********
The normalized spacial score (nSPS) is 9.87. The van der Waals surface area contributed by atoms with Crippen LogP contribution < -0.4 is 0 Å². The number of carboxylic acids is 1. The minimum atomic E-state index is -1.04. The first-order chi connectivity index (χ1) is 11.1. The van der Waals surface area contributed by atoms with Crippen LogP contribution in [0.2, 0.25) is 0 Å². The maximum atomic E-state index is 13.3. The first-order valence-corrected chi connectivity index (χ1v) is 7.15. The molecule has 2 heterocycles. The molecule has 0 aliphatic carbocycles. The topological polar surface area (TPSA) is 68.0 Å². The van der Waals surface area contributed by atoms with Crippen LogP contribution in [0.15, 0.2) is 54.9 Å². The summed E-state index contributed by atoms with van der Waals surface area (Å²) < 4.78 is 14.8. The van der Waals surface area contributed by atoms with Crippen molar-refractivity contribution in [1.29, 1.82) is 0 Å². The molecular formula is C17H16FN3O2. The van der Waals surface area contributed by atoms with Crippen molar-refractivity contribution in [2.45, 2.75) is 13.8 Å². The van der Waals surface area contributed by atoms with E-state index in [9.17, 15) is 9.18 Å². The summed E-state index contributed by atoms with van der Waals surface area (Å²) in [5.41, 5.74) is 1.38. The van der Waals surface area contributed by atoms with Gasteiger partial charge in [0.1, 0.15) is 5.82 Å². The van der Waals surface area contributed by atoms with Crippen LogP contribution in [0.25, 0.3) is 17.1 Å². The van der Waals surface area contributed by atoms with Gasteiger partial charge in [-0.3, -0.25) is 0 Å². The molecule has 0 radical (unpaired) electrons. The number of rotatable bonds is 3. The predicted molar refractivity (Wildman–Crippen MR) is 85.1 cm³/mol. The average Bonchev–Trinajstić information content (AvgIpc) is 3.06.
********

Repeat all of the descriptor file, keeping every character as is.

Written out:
The normalized spacial score (nSPS) is 9.87. The van der Waals surface area contributed by atoms with Crippen LogP contribution < -0.4 is 0 Å². The number of carboxylic acids is 1. The minimum atomic E-state index is -1.04. The first-order chi connectivity index (χ1) is 11.1. The van der Waals surface area contributed by atoms with Crippen LogP contribution in [0.2, 0.25) is 0 Å². The maximum atomic E-state index is 13.3. The first-order valence-corrected chi connectivity index (χ1v) is 7.15. The molecule has 2 heterocycles. The molecule has 0 aliphatic carbocycles. The topological polar surface area (TPSA) is 68.0 Å². The van der Waals surface area contributed by atoms with Crippen LogP contribution in [0.15, 0.2) is 54.9 Å². The summed E-state index contributed by atoms with van der Waals surface area (Å²) < 4.78 is 14.8. The van der Waals surface area contributed by atoms with Crippen molar-refractivity contribution in [1.29, 1.82) is 0 Å². The molecular formula is C17H16FN3O2. The van der Waals surface area contributed by atoms with Crippen molar-refractivity contribution in [2.45, 2.75) is 13.8 Å². The van der Waals surface area contributed by atoms with E-state index in [9.17, 15) is 9.18 Å². The summed E-state index contributed by atoms with van der Waals surface area (Å²) in [5.41, 5.74) is 1.38. The van der Waals surface area contributed by atoms with Gasteiger partial charge in [0.1, 0.15) is 5.82 Å². The van der Waals surface area contributed by atoms with Crippen LogP contribution in [0.25, 0.3) is 17.1 Å². The van der Waals surface area contributed by atoms with Gasteiger partial charge in [-0.3, -0.25) is 0 Å². The molecule has 0 radical (unpaired) electrons. The number of rotatable bonds is 3. The predicted molar refractivity (Wildman–Crippen MR) is 85.1 cm³/mol. The average Bonchev–Trinajstić information content (AvgIpc) is 3.06.